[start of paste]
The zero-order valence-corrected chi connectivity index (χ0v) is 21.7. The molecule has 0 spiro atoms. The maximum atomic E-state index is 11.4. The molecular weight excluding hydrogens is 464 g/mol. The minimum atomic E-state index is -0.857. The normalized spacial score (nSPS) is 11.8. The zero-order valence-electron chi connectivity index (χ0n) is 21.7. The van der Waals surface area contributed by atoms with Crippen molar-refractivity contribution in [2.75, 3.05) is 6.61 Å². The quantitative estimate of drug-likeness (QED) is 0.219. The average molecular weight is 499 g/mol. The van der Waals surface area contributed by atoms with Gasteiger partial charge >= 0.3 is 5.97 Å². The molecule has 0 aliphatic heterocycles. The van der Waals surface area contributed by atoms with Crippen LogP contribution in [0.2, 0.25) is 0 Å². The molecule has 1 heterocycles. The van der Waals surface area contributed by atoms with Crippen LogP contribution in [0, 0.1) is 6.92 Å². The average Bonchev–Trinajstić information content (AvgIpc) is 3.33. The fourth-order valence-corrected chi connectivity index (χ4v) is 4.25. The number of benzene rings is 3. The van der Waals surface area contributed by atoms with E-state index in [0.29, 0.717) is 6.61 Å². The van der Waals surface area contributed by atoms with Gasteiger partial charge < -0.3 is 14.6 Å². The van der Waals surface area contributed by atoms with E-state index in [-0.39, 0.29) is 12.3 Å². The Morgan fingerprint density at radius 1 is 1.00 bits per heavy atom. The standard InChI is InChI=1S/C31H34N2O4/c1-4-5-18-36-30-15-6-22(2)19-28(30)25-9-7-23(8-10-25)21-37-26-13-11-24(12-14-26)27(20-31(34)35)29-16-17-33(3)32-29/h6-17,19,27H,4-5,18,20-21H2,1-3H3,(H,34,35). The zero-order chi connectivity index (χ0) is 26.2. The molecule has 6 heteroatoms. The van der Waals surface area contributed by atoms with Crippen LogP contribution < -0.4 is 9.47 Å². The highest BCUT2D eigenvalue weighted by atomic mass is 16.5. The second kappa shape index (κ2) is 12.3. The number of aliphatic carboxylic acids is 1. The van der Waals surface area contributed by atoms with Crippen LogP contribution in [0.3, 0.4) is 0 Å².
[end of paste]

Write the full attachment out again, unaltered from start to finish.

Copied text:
The zero-order valence-corrected chi connectivity index (χ0v) is 21.7. The molecule has 0 spiro atoms. The maximum atomic E-state index is 11.4. The molecular weight excluding hydrogens is 464 g/mol. The minimum atomic E-state index is -0.857. The normalized spacial score (nSPS) is 11.8. The zero-order valence-electron chi connectivity index (χ0n) is 21.7. The van der Waals surface area contributed by atoms with Crippen molar-refractivity contribution in [2.75, 3.05) is 6.61 Å². The quantitative estimate of drug-likeness (QED) is 0.219. The average molecular weight is 499 g/mol. The van der Waals surface area contributed by atoms with Gasteiger partial charge >= 0.3 is 5.97 Å². The molecule has 0 aliphatic heterocycles. The van der Waals surface area contributed by atoms with Crippen LogP contribution in [0.2, 0.25) is 0 Å². The molecule has 1 heterocycles. The van der Waals surface area contributed by atoms with Crippen LogP contribution in [0, 0.1) is 6.92 Å². The average Bonchev–Trinajstić information content (AvgIpc) is 3.33. The fourth-order valence-corrected chi connectivity index (χ4v) is 4.25. The number of benzene rings is 3. The van der Waals surface area contributed by atoms with E-state index in [0.29, 0.717) is 6.61 Å². The van der Waals surface area contributed by atoms with Gasteiger partial charge < -0.3 is 14.6 Å². The van der Waals surface area contributed by atoms with E-state index in [-0.39, 0.29) is 12.3 Å². The Morgan fingerprint density at radius 1 is 1.00 bits per heavy atom. The standard InChI is InChI=1S/C31H34N2O4/c1-4-5-18-36-30-15-6-22(2)19-28(30)25-9-7-23(8-10-25)21-37-26-13-11-24(12-14-26)27(20-31(34)35)29-16-17-33(3)32-29/h6-17,19,27H,4-5,18,20-21H2,1-3H3,(H,34,35). The zero-order chi connectivity index (χ0) is 26.2. The molecule has 6 heteroatoms. The van der Waals surface area contributed by atoms with Crippen LogP contribution < -0.4 is 9.47 Å². The highest BCUT2D eigenvalue weighted by atomic mass is 16.5. The second kappa shape index (κ2) is 12.3. The number of aliphatic carboxylic acids is 1. The van der Waals surface area contributed by atoms with Crippen LogP contribution in [0.3, 0.4) is 0 Å².